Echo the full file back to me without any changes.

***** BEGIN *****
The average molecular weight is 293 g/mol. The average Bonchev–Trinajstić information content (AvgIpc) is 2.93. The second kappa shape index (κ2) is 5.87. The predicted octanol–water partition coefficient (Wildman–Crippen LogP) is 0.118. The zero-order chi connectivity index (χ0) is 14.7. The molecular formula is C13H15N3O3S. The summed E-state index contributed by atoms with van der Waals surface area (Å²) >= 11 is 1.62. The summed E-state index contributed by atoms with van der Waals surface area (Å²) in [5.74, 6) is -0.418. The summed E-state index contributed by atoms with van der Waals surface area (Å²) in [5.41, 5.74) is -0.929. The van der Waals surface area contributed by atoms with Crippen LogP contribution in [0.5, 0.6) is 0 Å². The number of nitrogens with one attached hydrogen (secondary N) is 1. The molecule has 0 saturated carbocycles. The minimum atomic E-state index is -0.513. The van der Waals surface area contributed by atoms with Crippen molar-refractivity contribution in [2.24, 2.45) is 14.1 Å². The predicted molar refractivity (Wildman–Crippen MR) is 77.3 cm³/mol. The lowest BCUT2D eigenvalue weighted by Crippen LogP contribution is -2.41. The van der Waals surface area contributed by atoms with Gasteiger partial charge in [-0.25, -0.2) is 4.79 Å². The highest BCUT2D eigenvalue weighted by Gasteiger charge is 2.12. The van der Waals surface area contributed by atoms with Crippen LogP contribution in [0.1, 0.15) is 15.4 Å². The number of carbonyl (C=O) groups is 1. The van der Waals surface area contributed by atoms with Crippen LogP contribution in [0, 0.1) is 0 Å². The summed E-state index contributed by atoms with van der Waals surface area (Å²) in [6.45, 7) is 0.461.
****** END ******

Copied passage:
The average molecular weight is 293 g/mol. The average Bonchev–Trinajstić information content (AvgIpc) is 2.93. The second kappa shape index (κ2) is 5.87. The predicted octanol–water partition coefficient (Wildman–Crippen LogP) is 0.118. The zero-order chi connectivity index (χ0) is 14.7. The molecular formula is C13H15N3O3S. The summed E-state index contributed by atoms with van der Waals surface area (Å²) >= 11 is 1.62. The summed E-state index contributed by atoms with van der Waals surface area (Å²) in [5.74, 6) is -0.418. The summed E-state index contributed by atoms with van der Waals surface area (Å²) in [5.41, 5.74) is -0.929. The van der Waals surface area contributed by atoms with Crippen LogP contribution in [0.5, 0.6) is 0 Å². The number of nitrogens with one attached hydrogen (secondary N) is 1. The molecule has 0 saturated carbocycles. The minimum atomic E-state index is -0.513. The van der Waals surface area contributed by atoms with Crippen molar-refractivity contribution in [2.24, 2.45) is 14.1 Å². The predicted molar refractivity (Wildman–Crippen MR) is 77.3 cm³/mol. The lowest BCUT2D eigenvalue weighted by Crippen LogP contribution is -2.41. The van der Waals surface area contributed by atoms with Gasteiger partial charge in [-0.25, -0.2) is 4.79 Å². The highest BCUT2D eigenvalue weighted by Gasteiger charge is 2.12. The van der Waals surface area contributed by atoms with Crippen LogP contribution in [0.1, 0.15) is 15.4 Å². The number of carbonyl (C=O) groups is 1. The van der Waals surface area contributed by atoms with Crippen LogP contribution in [0, 0.1) is 0 Å². The summed E-state index contributed by atoms with van der Waals surface area (Å²) in [6.45, 7) is 0.461.